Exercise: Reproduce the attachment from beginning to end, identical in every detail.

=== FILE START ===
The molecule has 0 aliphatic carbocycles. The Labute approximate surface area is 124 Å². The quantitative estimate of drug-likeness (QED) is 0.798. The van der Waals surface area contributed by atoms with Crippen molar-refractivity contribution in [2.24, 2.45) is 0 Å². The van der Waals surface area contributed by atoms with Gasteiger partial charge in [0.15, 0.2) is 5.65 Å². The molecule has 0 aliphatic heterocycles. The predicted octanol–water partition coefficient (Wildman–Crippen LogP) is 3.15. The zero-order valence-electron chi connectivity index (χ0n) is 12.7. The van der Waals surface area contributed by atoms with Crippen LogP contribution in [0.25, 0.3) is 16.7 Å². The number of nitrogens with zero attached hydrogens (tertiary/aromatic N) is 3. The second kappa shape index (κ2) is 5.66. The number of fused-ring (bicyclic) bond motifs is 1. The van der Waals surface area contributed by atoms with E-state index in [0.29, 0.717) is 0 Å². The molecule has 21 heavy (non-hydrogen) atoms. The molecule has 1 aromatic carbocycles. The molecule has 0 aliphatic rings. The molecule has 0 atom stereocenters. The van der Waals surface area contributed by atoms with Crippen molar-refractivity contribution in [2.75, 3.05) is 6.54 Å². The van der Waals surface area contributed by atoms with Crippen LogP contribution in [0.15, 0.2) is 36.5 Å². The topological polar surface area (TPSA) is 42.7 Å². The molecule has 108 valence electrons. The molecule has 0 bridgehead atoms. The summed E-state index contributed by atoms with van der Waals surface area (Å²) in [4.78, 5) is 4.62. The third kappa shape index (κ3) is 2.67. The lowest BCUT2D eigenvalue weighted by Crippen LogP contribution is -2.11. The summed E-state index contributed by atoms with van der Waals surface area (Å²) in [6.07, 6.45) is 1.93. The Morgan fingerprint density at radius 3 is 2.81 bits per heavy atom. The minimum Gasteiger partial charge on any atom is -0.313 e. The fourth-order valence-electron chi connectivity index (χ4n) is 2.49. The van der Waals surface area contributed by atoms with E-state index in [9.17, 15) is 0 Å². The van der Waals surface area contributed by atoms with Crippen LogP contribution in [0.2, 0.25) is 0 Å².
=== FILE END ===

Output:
The molecule has 0 aliphatic carbocycles. The Labute approximate surface area is 124 Å². The quantitative estimate of drug-likeness (QED) is 0.798. The van der Waals surface area contributed by atoms with Crippen molar-refractivity contribution in [2.24, 2.45) is 0 Å². The van der Waals surface area contributed by atoms with Gasteiger partial charge in [0.15, 0.2) is 5.65 Å². The molecule has 0 aliphatic heterocycles. The predicted octanol–water partition coefficient (Wildman–Crippen LogP) is 3.15. The zero-order valence-electron chi connectivity index (χ0n) is 12.7. The van der Waals surface area contributed by atoms with Crippen LogP contribution in [0.25, 0.3) is 16.7 Å². The number of nitrogens with zero attached hydrogens (tertiary/aromatic N) is 3. The second kappa shape index (κ2) is 5.66. The number of fused-ring (bicyclic) bond motifs is 1. The van der Waals surface area contributed by atoms with E-state index in [0.29, 0.717) is 0 Å². The molecule has 21 heavy (non-hydrogen) atoms. The molecule has 1 aromatic carbocycles. The molecule has 0 aliphatic rings. The molecule has 0 atom stereocenters. The van der Waals surface area contributed by atoms with Crippen molar-refractivity contribution in [2.75, 3.05) is 6.54 Å². The van der Waals surface area contributed by atoms with Crippen LogP contribution in [0.15, 0.2) is 36.5 Å². The topological polar surface area (TPSA) is 42.7 Å². The molecule has 108 valence electrons. The molecule has 0 bridgehead atoms. The summed E-state index contributed by atoms with van der Waals surface area (Å²) in [4.78, 5) is 4.62. The third kappa shape index (κ3) is 2.67. The lowest BCUT2D eigenvalue weighted by Crippen LogP contribution is -2.11. The summed E-state index contributed by atoms with van der Waals surface area (Å²) in [6.07, 6.45) is 1.93. The Morgan fingerprint density at radius 3 is 2.81 bits per heavy atom. The minimum Gasteiger partial charge on any atom is -0.313 e. The fourth-order valence-electron chi connectivity index (χ4n) is 2.49. The van der Waals surface area contributed by atoms with E-state index in [9.17, 15) is 0 Å². The van der Waals surface area contributed by atoms with Crippen LogP contribution in [0.2, 0.25) is 0 Å².